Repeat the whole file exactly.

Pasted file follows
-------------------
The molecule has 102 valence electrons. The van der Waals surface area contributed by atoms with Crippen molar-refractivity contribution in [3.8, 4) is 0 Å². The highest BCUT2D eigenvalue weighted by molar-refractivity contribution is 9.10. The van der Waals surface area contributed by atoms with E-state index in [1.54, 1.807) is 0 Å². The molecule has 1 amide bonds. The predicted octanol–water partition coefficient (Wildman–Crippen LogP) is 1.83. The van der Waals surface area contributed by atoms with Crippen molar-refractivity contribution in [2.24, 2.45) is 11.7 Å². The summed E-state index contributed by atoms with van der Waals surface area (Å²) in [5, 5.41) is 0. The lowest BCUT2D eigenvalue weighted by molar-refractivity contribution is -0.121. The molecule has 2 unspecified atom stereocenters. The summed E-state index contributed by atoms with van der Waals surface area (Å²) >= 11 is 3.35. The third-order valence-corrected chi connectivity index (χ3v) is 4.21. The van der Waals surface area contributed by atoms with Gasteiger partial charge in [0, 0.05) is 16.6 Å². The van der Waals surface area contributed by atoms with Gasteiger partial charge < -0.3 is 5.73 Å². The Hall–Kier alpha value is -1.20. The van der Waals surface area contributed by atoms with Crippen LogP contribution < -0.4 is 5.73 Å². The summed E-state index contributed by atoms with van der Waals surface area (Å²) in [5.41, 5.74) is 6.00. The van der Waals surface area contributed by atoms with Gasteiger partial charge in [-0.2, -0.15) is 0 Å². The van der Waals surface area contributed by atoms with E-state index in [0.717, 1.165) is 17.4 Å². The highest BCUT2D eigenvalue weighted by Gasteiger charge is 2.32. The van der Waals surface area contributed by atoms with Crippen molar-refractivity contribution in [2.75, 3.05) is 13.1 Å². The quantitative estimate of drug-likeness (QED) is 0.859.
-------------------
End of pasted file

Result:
The molecule has 102 valence electrons. The van der Waals surface area contributed by atoms with Crippen molar-refractivity contribution in [3.8, 4) is 0 Å². The highest BCUT2D eigenvalue weighted by molar-refractivity contribution is 9.10. The van der Waals surface area contributed by atoms with E-state index in [1.54, 1.807) is 0 Å². The molecule has 1 amide bonds. The predicted octanol–water partition coefficient (Wildman–Crippen LogP) is 1.83. The van der Waals surface area contributed by atoms with Crippen molar-refractivity contribution in [2.24, 2.45) is 11.7 Å². The summed E-state index contributed by atoms with van der Waals surface area (Å²) in [5, 5.41) is 0. The lowest BCUT2D eigenvalue weighted by molar-refractivity contribution is -0.121. The molecule has 2 unspecified atom stereocenters. The summed E-state index contributed by atoms with van der Waals surface area (Å²) >= 11 is 3.35. The third-order valence-corrected chi connectivity index (χ3v) is 4.21. The van der Waals surface area contributed by atoms with Gasteiger partial charge in [0, 0.05) is 16.6 Å². The van der Waals surface area contributed by atoms with Gasteiger partial charge < -0.3 is 5.73 Å². The Hall–Kier alpha value is -1.20. The van der Waals surface area contributed by atoms with Crippen LogP contribution < -0.4 is 5.73 Å². The summed E-state index contributed by atoms with van der Waals surface area (Å²) in [5.41, 5.74) is 6.00. The van der Waals surface area contributed by atoms with Gasteiger partial charge in [-0.2, -0.15) is 0 Å². The van der Waals surface area contributed by atoms with E-state index in [0.717, 1.165) is 17.4 Å². The highest BCUT2D eigenvalue weighted by Gasteiger charge is 2.32. The van der Waals surface area contributed by atoms with Crippen molar-refractivity contribution in [2.75, 3.05) is 13.1 Å². The quantitative estimate of drug-likeness (QED) is 0.859.